One of the mysteries of the English language finally explained.
A small, long-bodied fish with eyes at the top of the head and venomous dorsal spines. It occurs along eastern Atlantic coasts, typically buried in the sand with just the eyes and spines protruding.
- ‘Until I dived off the beach at Criccieth in north Wales, I had never seen more than a fleeting glimpse of a lesser weever, the most common venomous fish around Britain.’
- ‘Pectoral fin on upper side has black tip thought to mimic dorsal fin of venomous weever fish to deter predators.’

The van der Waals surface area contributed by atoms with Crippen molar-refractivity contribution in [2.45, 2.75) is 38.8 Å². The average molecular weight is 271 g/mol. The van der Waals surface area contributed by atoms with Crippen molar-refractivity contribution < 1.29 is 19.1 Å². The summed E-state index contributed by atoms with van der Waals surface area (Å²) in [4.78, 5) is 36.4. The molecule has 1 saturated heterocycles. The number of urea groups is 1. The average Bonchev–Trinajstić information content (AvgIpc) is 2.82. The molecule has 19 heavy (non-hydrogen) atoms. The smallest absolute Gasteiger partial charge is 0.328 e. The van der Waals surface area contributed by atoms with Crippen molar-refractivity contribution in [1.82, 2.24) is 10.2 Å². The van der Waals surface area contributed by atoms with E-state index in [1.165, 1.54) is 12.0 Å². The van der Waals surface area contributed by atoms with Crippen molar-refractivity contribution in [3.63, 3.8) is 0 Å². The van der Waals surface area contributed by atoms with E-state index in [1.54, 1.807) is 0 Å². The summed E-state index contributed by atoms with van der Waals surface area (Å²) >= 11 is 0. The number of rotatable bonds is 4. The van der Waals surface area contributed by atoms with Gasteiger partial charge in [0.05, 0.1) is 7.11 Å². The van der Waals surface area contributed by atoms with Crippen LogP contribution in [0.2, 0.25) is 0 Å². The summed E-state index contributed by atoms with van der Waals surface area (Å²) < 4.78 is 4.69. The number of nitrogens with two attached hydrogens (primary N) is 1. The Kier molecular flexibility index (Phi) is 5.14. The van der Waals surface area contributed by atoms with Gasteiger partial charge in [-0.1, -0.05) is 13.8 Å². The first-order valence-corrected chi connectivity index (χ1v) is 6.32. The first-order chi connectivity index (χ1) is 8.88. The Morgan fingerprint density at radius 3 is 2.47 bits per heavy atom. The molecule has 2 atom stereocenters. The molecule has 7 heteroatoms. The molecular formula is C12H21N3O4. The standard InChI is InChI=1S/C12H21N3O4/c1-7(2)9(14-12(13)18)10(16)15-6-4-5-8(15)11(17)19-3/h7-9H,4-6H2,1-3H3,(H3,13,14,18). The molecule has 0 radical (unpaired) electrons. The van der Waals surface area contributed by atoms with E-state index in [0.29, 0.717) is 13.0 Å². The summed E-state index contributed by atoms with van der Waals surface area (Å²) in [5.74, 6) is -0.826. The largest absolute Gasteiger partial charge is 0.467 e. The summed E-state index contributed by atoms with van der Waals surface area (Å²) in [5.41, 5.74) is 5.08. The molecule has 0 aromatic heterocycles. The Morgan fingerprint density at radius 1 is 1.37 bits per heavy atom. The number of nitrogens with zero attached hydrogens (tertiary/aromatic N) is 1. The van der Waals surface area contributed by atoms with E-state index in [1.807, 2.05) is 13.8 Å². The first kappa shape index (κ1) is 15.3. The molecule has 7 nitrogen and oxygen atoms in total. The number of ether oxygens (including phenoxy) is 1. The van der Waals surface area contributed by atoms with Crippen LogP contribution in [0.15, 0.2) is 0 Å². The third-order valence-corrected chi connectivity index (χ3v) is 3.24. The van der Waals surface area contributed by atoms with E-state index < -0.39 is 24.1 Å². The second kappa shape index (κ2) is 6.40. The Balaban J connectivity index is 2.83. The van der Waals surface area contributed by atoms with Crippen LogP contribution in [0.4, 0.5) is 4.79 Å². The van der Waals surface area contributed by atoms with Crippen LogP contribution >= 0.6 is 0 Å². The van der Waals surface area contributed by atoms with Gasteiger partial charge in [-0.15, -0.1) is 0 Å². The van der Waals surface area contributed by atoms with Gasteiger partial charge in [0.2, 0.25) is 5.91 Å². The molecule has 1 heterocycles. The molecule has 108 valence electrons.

- ‘All weevers have venomous spines on their back and on the gill-covers.’
- ‘The only poisonous fish regularly found around UK shores is the weever fish.’
- ‘When disturbed, weevers erect a dark-colored and highly venomous dorsal spine.’
- ‘If a weever fish or stingray stings you, you will experience intense pain lasting for about two hours.’
Early 17th century: perhaps a transferred use of Old French wivre ‘serpent, dragon’, from Latin vipera ‘viper’.
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